Introduction

I would like to express my grateful thanks to Ling-Yen Mountain Temple (located at Etiwanda, City of Rancho Cucamonga, California) where I obtained several free Buddhist  publications, which included  “Buddhist Dictionary – Manual of Buddhist Terms and doctrines” (in Sanskrit, Pali, and English), by Venerable Nyanatiloka in 1946, Third Edition edited by Venerable Nyanaponika in 1970.

Venerable Nyanatiloka (1878-1957)  was a renowned German Buddhist scholar and translator.  His original name was Walter Florus Gueth.  After receiving his high school diploma, he studied music and became a violin virtuoso.  During a trip to Sri Lanka, he came in contact with Buddhism.  He went to Burma, where he entered the Buddhist monastic order.  He was considered one of the most important Pali scholars.

I also would like to express my deepest appreciation to Ven. Nyanatiloka and Ven. Nyanaponika for their remarkable book, “Buddhist Dictionary,” which deepened my knowledge of the profound teachings of Shakyamuni Buddha . The beauty of Shakyamuni Buddha  is that he did not promise to remove the ills of the world; he empowered us to bring compassion to them.  He taught us how to transform life’s difficult situations into expressions of loving-kindness, compassion and tranquility.

I am pleased to present you the “Buddhist Terms” to share with you the timeless wisdom of the teachings of Shakyamuni Buddha  — from the Four Noble Truths to developing a heart of true compassion.   Through practicing mindfulness, concentration and insight, we can help ourselves and others recognize, embrace and learn from the suffering, and generating abundant peace and true happiness.

With its emphasis on awareness and mindfulness, Buddhism has much to offer the mindful living, mindful consumption of the resources on which we all depend, and the practice of living life with enlightened attitude.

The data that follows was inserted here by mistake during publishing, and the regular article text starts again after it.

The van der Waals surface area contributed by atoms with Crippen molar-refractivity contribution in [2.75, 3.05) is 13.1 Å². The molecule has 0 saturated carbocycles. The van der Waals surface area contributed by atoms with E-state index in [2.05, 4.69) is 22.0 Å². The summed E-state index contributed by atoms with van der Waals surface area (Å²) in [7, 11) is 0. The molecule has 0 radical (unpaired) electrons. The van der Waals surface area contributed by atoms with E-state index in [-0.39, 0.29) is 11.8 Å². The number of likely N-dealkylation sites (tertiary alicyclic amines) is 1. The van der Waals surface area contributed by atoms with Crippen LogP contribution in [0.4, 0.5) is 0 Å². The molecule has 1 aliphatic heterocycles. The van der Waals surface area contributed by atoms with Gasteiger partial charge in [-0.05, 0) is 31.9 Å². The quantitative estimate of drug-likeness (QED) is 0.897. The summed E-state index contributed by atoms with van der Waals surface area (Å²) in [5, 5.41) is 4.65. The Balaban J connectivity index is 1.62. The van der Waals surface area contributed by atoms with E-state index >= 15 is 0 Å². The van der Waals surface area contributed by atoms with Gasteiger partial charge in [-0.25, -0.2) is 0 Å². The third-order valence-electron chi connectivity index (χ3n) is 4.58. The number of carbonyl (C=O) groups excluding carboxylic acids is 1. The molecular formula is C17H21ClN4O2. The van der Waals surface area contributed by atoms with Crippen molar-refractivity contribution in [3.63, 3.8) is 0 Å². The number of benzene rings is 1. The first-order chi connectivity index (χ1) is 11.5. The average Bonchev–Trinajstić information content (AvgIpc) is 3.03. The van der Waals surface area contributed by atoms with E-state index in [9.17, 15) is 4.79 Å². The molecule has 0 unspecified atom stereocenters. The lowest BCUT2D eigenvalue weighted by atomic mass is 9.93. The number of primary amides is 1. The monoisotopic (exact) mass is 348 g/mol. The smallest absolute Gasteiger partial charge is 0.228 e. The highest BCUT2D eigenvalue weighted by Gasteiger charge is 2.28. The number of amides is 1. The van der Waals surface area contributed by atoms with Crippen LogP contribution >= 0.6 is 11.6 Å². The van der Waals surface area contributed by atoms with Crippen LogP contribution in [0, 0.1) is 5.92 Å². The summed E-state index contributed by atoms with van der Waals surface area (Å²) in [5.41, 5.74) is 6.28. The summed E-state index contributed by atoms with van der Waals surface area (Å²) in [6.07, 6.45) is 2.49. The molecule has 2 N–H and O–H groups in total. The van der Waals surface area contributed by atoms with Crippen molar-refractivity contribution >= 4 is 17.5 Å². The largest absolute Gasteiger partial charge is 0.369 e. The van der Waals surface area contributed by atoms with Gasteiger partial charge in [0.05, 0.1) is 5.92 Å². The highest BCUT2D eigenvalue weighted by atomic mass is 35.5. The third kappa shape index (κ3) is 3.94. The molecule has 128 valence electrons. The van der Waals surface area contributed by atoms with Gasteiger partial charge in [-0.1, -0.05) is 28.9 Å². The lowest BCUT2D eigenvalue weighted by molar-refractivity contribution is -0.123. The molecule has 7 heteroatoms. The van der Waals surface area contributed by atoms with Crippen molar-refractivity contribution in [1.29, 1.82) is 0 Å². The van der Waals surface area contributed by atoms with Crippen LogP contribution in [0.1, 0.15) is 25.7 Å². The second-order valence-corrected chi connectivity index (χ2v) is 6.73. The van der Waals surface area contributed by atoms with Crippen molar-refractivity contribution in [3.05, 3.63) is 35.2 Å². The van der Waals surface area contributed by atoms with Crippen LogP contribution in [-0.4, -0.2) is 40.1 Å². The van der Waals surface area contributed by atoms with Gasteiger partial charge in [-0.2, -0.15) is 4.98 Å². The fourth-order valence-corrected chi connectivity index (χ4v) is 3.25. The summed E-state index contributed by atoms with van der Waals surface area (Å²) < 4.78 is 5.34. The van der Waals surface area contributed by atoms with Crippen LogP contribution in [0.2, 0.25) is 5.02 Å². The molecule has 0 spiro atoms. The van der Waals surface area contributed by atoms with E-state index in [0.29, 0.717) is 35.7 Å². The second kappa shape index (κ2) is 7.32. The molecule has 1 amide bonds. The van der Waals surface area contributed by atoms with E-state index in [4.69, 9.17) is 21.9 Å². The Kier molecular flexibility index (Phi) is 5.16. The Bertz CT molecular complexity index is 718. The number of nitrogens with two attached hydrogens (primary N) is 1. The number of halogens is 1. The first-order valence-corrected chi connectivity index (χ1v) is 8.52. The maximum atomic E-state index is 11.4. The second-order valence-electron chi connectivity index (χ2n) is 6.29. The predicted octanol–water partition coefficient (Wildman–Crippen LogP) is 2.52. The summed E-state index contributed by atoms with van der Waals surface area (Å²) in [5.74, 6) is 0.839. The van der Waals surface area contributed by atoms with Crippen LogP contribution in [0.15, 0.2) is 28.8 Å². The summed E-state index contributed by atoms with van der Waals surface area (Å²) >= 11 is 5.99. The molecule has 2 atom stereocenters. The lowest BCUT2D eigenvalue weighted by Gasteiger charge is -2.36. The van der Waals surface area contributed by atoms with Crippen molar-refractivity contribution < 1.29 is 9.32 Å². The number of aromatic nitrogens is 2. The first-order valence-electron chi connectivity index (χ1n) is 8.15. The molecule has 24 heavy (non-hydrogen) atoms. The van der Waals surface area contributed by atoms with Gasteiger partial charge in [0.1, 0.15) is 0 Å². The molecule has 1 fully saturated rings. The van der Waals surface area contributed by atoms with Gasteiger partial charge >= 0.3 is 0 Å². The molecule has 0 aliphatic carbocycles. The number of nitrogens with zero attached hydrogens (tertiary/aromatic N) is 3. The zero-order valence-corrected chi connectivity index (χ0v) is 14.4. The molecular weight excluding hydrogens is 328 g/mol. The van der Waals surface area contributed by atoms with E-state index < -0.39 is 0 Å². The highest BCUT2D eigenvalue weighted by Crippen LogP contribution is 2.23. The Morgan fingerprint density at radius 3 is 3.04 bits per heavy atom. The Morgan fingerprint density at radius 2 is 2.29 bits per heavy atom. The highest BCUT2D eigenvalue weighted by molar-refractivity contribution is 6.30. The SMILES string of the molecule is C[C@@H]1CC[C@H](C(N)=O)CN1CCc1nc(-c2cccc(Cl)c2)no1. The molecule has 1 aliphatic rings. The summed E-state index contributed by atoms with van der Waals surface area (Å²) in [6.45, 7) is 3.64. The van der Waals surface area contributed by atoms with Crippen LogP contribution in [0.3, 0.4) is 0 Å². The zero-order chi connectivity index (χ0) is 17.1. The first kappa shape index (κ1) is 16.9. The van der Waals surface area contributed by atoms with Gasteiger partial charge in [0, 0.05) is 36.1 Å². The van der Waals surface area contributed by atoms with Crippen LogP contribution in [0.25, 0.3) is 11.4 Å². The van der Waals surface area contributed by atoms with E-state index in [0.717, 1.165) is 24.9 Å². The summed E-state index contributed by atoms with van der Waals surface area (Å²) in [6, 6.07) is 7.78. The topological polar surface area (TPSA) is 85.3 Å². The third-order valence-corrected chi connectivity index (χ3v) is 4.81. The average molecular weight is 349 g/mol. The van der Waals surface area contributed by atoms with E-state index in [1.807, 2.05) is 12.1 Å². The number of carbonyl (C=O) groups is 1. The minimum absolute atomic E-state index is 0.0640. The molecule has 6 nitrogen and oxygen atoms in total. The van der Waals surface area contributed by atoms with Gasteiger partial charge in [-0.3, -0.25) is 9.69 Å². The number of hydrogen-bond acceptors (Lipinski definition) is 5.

The major source of the following important “Buddhist Terms” was “Buddhist Dictionary” by Ven. Nyanatiloka and Ven. Nyanaponika.  The other sources included “The Shambhala Dictionary of Buddhism and Zen” by Shambhala Publications, Inc.;  “Buddhism of Wisdom and Faith” by Dharma Master Thich Thien Tam; “The Core Teachings” by Venerable Master Hsing Yun; “Peaceful Action, Open Heart” by Dharma Master Thich Nhat Hanh; “Amitabha Sutra” by Venerable Yifa;   “Open Heart, Clear Mind” by Thubten Chodron; and “World Religions” by Franjo Terhart and Janina Schulze.

 

Buddhist Terms

1.  The 3 Baskets (Tripitaka) is the name for the 3 main categories of the Buddhist Canon:  the sutras (teachings of the Buddha), the precepts and rules,  and the commentaries on the Buddha’s teachings.

2.  The 3 Bodies of the Buddha are the “Transformation Body” (or “Manifestation Body”), the “Retribution Body” (or “Body of Delight”), and the “Body of the Great Order”  (or “Dharma Body.”

3.  The 3 Characteristics of Existence are Impermanence, Suffering, and Non-self (or Non-ego).  It is from the fact of impermanence that suffering and non-self are derived.

4.  The 3 Dharma Seals (or 3 Marks of Everything Existing) are:  (1)  Impermanence: All phenomena are impermanent; (2)  Non-Self: All phenomena do not have a substantial self; and (3) Nirvana is a perfect tranquility.  The 3 Dharma Seals are the mark of an authentic Buddhist teaching.

5.  The 3 Doors to Liberation.  Liberation is possible only through these 3 realizations. (1)  All things are devoid of a self (emptiness);  (2) There are no objects to be perceived by sense-organs (signlessness); (3) No wish of any kind whatsoever remains in the practitioner’s mind, for he no longer needs to strive for any thing (wishlessness).

6.  The 3-fold Training.  The Training which the Buddha’s disciple has to undergo is 3-fold:  Training in Higher Morality, in Higher Mentality, and in Higher Wisdom.  Practicing these results in liberation.  The 3-fold training is to eradicate the 3 poisons (Greed, Hatred, and Ignorance or Delusion).